Biohazard

Reviews
Hardware: GameCube
03/22/2002 (Japan), 04/30/2002 (US), 09/30/2002 (PAL)
バイオハザード
Resident Evil
Released exactly six years after the original PlayStation version of Bio Hazard in Japan, this GameCube version (often referred to as "REmake") is nothing less than a rebirth of the original classic in every way. This is no port or slightly updated version: It is a complete remake. And it represents everything that a great remake should be. It adds so much while keeping things just familiar enough to the original. REmake also marks Capcom's first title released on the GameCube hardware, and the first of three Bio Hazard/Resident Evil exclusives on the platform (though some of them would not necessarily remain exclusives). Director of the original game, Shinji Mikami, also returns to this remake as director despite having taken on the more distant role of producer for every title in the series since. Continue Reading

Bio Hazard

Reviews
Hardware: Playstation
03/22/1996 (Japan), 03/30/1996 (US), 08/01/1996 (PAL)
バイオハザード
Resident Evil
Horror inspired games have taken many forms over the years. It's hard to say what the earliest example of one is, but there were two that very notable influenced the creation of Bio Hazard/Resident Evil: Sweet Home and Alone in the Dark. The funny is that these games couldn't have been more different. Continue Reading

Gradius

Reviews
Hardware: Famicom/NES
04/25/1986 (Japan), 12/1986 (US), 11/30/1988 (PAL)
グラディウス
Nearly one year after the original, Gradius finally came home to the Famicom/NES. This home port does as respectable of a job as a Famicom game can of replicating the look and feel of the original. Sure you don't get the Big Core boss rising directly from the ashes of whatever thing came before it, or the full depth of music found in the arcade version, but at least this is a game that looks good and still has the original music scaled down for the Famicom. Continue Reading

Sakura Taisen: Hana Gumi Taisen Columns

Reviews
Hardware: Saturn
03/28/1997 (Japan)
Sakura Wars: Flower Division Battle Columns
A mere 6 months after the release of the original Sakura Taisen on the Sega Saturn comes the Sakura Taisen series' second piece of spin-off software. Whereas the first piece was a somewhat odd digital newsletter, making the second piece a Columns game made all the sense in the world since Columns is also a Sega property. A gut reaction may be that this is going to be a lazily put together game, crossing the two franchises in the most basic ways possible. I would urge anyone who feels this way to suppress this opinion and actually give the game a try though, as it ended up being quite surprisingly good. Continue Reading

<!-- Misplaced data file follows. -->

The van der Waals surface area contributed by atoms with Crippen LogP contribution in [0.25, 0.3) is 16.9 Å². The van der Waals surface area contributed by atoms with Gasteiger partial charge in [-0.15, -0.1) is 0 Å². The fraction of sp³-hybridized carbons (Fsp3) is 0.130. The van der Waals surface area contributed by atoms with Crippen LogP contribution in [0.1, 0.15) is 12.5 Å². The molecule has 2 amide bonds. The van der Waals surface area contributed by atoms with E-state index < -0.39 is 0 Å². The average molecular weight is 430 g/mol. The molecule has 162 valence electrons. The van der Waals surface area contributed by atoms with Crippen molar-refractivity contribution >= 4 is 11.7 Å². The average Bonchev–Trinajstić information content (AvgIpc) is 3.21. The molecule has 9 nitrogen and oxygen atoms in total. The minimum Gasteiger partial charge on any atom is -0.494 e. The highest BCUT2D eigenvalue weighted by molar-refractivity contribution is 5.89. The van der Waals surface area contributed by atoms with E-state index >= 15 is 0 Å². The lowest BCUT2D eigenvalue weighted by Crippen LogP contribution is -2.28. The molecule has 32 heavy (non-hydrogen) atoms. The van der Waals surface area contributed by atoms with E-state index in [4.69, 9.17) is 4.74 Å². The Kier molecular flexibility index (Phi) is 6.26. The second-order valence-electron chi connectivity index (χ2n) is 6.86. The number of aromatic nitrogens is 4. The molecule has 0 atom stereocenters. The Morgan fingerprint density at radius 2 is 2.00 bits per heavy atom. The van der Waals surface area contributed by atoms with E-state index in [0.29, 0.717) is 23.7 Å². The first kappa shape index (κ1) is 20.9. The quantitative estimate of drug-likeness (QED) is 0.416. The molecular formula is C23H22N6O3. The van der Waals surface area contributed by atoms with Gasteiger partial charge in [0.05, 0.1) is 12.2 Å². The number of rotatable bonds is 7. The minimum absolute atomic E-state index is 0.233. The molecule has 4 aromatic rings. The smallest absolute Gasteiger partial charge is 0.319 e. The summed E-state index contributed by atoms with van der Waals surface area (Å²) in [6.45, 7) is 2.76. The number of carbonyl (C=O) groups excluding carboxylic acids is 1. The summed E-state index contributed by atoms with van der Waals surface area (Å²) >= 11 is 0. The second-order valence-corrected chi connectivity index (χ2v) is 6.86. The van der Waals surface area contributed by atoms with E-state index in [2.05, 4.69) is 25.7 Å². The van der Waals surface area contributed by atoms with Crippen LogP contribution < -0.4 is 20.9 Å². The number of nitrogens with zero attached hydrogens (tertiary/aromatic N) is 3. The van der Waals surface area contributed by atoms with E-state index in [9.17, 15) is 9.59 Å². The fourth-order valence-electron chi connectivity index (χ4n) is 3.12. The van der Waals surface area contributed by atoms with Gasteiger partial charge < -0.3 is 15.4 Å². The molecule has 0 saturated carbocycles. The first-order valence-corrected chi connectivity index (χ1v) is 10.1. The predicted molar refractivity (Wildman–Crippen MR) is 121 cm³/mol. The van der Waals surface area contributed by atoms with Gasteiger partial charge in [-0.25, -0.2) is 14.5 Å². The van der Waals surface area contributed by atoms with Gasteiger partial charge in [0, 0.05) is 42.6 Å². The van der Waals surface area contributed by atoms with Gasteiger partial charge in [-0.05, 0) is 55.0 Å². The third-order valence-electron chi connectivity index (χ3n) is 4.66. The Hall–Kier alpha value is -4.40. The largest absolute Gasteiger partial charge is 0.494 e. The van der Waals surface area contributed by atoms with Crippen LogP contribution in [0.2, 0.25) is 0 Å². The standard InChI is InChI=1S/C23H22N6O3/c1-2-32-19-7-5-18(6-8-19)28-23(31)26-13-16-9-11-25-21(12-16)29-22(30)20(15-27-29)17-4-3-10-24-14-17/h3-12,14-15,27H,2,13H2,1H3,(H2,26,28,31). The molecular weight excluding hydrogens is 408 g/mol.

Makai Mura

Reviews
Hardware: Famicom/NES
06/13/1986 (Japan), 11/1986 (US), 03/23/89 (PAL)
魔界村
Demon World Village
Ghosts 'n Goblins
Despite its high level of difficulty, Makai Mura was an arcade success. And in these days of console gaming, that meant a port to home consoles would be highly sought after. It was generally accepted that (for the most part) because console hardware was still very young it probably wasn't advanced enough to look, sound and feel like it was an arcade game. As long as it captured the essence of the original though, that was usually good enough. The Famicom was no longer a young system in June 1986, at least not in Japan. It had seen its share of arcade ports by this time, and quality had been all over the board. Capcom (who was at this point still a fairly young company) had only had two of its arcade titles ported to the Famicom at this point though: 1942 and Son Son. Unfortunately, neither of them were very good ports at all. Continue Reading